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    Those done, you might realize your list only has one task left on it: that live toad, the one task you can’t wait to not do. Don’t worry, you’re still not going to do it. This is your break time – go do nothing. Sit, and maybe let your thoughts wander onto just exactly how you’re going to eat that live toad. Don’t dwell too much, just take a few minutes to make a plan in your head. Even though you’re thinking about it, you’re still not eating the live toad- this certainly can’t be called work.

    Break over, go take a look at the toad – the big, hairy task you don’t want to undertake. Maybe take a tiny bite. Get slightly into the task- maybe writing the first sentence or paragraph. Once you’ve started, odds are continuing on won’t seem so bad – if it does, though, step back out, take another break, and then wade back in. You’ll quickly get going, and eating the toad will be over before you know it.

    Procrastination is very much a comparative tool – your brain says that “instead of this, I’d rather do that.” Even if there’s much left to do, by pitting it against the worst task, everything else becomes somehow more appealing. Procrastination doesn’t have to be a bad thing; instead, it can actually be your ticket to even greater productivity.

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    Just make sure you do eat that toad eventually.

    Photo: Just Us 3

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    Last Updated on July 16, 2020

    How Does Setting Goals Lead to Success?

    How Does Setting Goals Lead to Success?

    As well as being the founder of Lifehack, I also help people on a one-to-one basis through life coaching.

    I’ve been doing this for more than 10 years now and have helped hundreds of clients reevaluate their lives and turn inertia into progress and failure into success.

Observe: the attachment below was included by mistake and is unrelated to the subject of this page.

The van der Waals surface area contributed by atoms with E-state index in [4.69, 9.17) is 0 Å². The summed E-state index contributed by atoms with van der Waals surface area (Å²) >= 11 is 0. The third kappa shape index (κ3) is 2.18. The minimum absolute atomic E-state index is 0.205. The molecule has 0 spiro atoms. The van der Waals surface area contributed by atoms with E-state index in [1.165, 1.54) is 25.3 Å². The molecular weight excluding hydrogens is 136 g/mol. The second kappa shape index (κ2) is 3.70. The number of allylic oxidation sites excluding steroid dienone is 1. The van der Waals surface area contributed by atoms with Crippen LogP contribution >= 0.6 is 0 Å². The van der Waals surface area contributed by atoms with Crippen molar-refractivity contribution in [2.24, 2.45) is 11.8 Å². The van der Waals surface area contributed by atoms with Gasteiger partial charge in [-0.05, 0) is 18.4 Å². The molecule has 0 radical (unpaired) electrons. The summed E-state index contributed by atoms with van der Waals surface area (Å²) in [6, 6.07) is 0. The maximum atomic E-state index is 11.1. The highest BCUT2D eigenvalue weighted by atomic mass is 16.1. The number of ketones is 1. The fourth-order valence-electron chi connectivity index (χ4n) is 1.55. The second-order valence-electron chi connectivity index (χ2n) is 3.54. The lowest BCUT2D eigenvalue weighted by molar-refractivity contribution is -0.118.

A common theme I’ve noticed with many of my clients is that they don’t have any definite goals to aim towards.

    This has always surprised me, as goal setting is frequently recommended by self-improvement gurus, performance coaches, and business leaders. It’s also something that I learned at university and have implemented successfully in my life ever since.

    If you’re similar to the majority of my life coaching clients and you don’t have any definite goals to aim for, then you’re missing out on what is probably the most powerful personal success technique on the planet.

    The good news is—you’ve come to the right place for help with this.

    In this article, I’ll explain exactly what goal-setting is and how you can put it into action in your life. As you’ll discover, it’s a key that can open many doors for you.

    An Introduction to Goal Setting

    Goals can be big, small, short-term, long-term, essential, or desirable. But they all share one thing: They will give you something to aim for.

    This is important. As just like a ship without a destination, if you have no goals, you’ll end drifting aimlessly.

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    Goals give you purpose. They also give you drive and enthusiasm. In other words—they make you feel alive!

    If you’ve never spent time setting goals before, then here’s what I recommend you to do: